Jonathan Bradley: Who is Childish Gambino? This is what I ask from “This is America.” Because we know Donald Glover: he’s Troy from Community, he’s a trash punchline rapper, he’s a shockingly impressive nu-funk singer, he’s Atlanta‘s dramedy auteur of the late 2010s. And now he’s the ghost of Kendrick Lamar (because Kendrick invented political raps for the ’10s the way Chuck D did for the ’80s), he’s Earn Marks, he’s this shuckin’ and jivin’ shooter playing callous with life. Or has he surpassed performance; is “This is America” any black man playing the best role a white society can ask of him? “Have you seen ‘This is America’,” people ask of me, and I say, “no, I still have some episodes of Atlanta left to watch.” As protest, aren’t they as meaningful? As video, “This is America” doesn’t resolve. Is this America? Well, song as shareable content is not new; pop history is articulated through tunes that capture an audience’s spirit for their times. As song: the choir is lovely.

Joshua Minsoo Kim:  Remember when a bunch of white people thought it was OK to roll their eyes at Donald Glover for feeling “too white for Blacks, too Black for whites” on Camp? Some people dished out laundry lists of other Black people who were, in their minds, definitive proof of Glover being a fraud. Invalidating his experiences was a sure way to make him — and other Blacks who felt similarly — even more insecure about their identity. Here we are, seven years later, and Donald Glover’s finally “made it” according to the standards set by white gatekeepers and lay internet folk (one and the same?), and it seems as if people consider the vivid depictions here as being astronomically different — more artful, more profound — than what was present in his earlier discography. It’s been stated that “This is America” is not the lead single to the upcoming Childish Gambino album, indicating that this is a standalone product meant to be engaged with both aurally and visually. Glover knows: a video is going to be far more affecting simply because of how people approach one. Music is far more susceptible to passivity; people can hear, but they don’t listen. Still, it’s impossible to ignore the prevailing pernicious attitudes that lead to uniform declarations of “This is America” as a powerful political statement. Does everything need to be so painfully explicit and overt in its intentions to qualify as such? There’s a sort of dysconscious racism underpinning how writers and fans are content with categorizing “This is America” and Donald Glover as political while denying such a label to the various rappers who provide ad-libs here. So let’s break it down: Young Thug provided one of last year’s most heartbreaking verses while mourning the murder of Keith Troup. BlocBoy JB dedicated his recent mixtape to Simi, a friend who died by gunfire. On “Work Hard,” Quavo proudly declares that despite dropping out of school, he’s rich enough now that his mom doesn’t need to work. Slim Jxmmi says essentially the same thing on “Brxnks Truck” and unabashedly celebrates his affluence on “Growed Up.” Kodak Black, who’s namedropped here, explains how people don’t see potential in him because he’s “a project baby” on “Misunderstood,” and spends another song later on Project Baby 2 sounding absolutely suicidal. And 21 Savage’s “Bank Account,” one of the most popular rap songs of last year, saw the rapper elegantly illustrating how being a successful Black man doesn’t mean you can suddenly present yourself as vulnerable. It’s funny: that everyone here is relegated to ancillary elements in the instrumentation ensures that people won’t decry the presence of a less “conscious” (i.e. less “worthy,” less “real”) rapper. Glover understands this, and this decision is an effective middle ground between making significant impact and allowing all these other rappers to have a voice. It’s moving because Glover’s doing the exact opposite of what his Camp detractors did: unifying, validating, and empowering. The result is a beautiful tapestry that seems to be delivering a message hidden underneath a more obvious one. Every Black rapper is making political music. Every Black rapper is showing what it means to be Black in America. Every Black rapper deserves the attention to detail that has been poured upon this song and video. To think otherwise — to discredit and disparage the truths of these Black people’s lives — is to disagree with the more obvious realities presented in the video. It’s happening, and that is America too.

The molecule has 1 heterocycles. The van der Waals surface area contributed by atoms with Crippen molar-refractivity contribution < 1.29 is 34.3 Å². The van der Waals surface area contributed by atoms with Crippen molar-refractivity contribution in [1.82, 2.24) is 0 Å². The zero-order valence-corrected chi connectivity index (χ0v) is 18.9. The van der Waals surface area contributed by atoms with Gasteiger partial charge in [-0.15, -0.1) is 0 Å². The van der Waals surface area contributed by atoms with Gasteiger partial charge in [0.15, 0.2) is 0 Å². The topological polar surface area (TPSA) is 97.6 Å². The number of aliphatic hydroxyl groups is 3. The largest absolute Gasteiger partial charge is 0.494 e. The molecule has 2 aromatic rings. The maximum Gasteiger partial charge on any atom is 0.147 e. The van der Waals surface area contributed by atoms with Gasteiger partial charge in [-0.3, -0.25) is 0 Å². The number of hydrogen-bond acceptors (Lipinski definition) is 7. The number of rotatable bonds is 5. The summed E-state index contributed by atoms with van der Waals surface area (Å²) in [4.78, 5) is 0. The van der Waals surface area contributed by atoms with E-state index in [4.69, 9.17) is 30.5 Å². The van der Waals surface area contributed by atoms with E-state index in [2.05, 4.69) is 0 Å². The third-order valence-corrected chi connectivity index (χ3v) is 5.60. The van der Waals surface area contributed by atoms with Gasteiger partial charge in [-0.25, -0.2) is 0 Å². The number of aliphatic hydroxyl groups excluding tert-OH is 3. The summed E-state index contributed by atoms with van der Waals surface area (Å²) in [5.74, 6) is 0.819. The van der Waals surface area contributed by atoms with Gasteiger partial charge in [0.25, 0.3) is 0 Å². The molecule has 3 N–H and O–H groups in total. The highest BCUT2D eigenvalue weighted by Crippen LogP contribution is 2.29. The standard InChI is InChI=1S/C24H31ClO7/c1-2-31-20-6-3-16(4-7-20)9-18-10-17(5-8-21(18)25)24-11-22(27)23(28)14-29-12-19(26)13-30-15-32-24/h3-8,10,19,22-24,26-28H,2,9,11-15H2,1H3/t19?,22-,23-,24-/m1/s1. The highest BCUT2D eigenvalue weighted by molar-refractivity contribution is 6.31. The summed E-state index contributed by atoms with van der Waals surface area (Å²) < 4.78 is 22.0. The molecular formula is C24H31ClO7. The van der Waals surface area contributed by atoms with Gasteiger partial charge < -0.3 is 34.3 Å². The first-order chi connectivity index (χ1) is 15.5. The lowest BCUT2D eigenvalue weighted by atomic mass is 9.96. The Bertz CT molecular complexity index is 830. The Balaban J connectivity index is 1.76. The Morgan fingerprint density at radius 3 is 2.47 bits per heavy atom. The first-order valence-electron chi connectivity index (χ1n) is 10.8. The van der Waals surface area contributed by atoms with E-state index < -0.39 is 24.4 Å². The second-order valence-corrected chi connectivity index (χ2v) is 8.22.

Reader average: [4.8] (10 votes)

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4 Responses to “Childish Gambino – This is America”

  1. I’m with Ryo (albeit grateful for JMK’s reminder to not skimp on context) and would add that listening to this with the Spotify/Genius “Behind the Lyrics” tool is… probably not a good idea.

  2. Really excellent set of blurbs all around here.

  3. Very good day for italics.